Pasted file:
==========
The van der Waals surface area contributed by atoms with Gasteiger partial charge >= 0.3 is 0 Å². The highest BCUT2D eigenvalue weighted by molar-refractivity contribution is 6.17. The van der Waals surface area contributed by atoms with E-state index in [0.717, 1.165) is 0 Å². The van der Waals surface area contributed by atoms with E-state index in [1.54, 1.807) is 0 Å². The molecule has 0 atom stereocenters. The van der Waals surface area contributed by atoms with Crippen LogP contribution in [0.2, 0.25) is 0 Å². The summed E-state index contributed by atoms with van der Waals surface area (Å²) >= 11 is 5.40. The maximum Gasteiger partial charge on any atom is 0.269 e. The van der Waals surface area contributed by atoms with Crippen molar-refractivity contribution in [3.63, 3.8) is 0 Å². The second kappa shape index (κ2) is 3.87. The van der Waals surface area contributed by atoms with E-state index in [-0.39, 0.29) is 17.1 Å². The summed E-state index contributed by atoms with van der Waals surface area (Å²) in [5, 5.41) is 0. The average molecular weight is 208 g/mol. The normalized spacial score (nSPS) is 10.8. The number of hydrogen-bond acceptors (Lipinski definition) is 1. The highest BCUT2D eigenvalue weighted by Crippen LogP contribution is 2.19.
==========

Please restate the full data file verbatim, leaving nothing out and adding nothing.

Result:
The van der Waals surface area contributed by atoms with Gasteiger partial charge >= 0.3 is 0 Å². The highest BCUT2D eigenvalue weighted by molar-refractivity contribution is 6.17. The van der Waals surface area contributed by atoms with E-state index in [0.717, 1.165) is 0 Å². The van der Waals surface area contributed by atoms with E-state index in [1.54, 1.807) is 0 Å². The molecule has 0 atom stereocenters. The van der Waals surface area contributed by atoms with Crippen LogP contribution in [0.2, 0.25) is 0 Å². The summed E-state index contributed by atoms with van der Waals surface area (Å²) >= 11 is 5.40. The maximum Gasteiger partial charge on any atom is 0.269 e. The van der Waals surface area contributed by atoms with Crippen molar-refractivity contribution in [3.63, 3.8) is 0 Å². The second kappa shape index (κ2) is 3.87. The van der Waals surface area contributed by atoms with E-state index in [-0.39, 0.29) is 17.1 Å². The summed E-state index contributed by atoms with van der Waals surface area (Å²) in [5, 5.41) is 0. The average molecular weight is 208 g/mol. The normalized spacial score (nSPS) is 10.8. The number of hydrogen-bond acceptors (Lipinski definition) is 1. The highest BCUT2D eigenvalue weighted by Crippen LogP contribution is 2.19.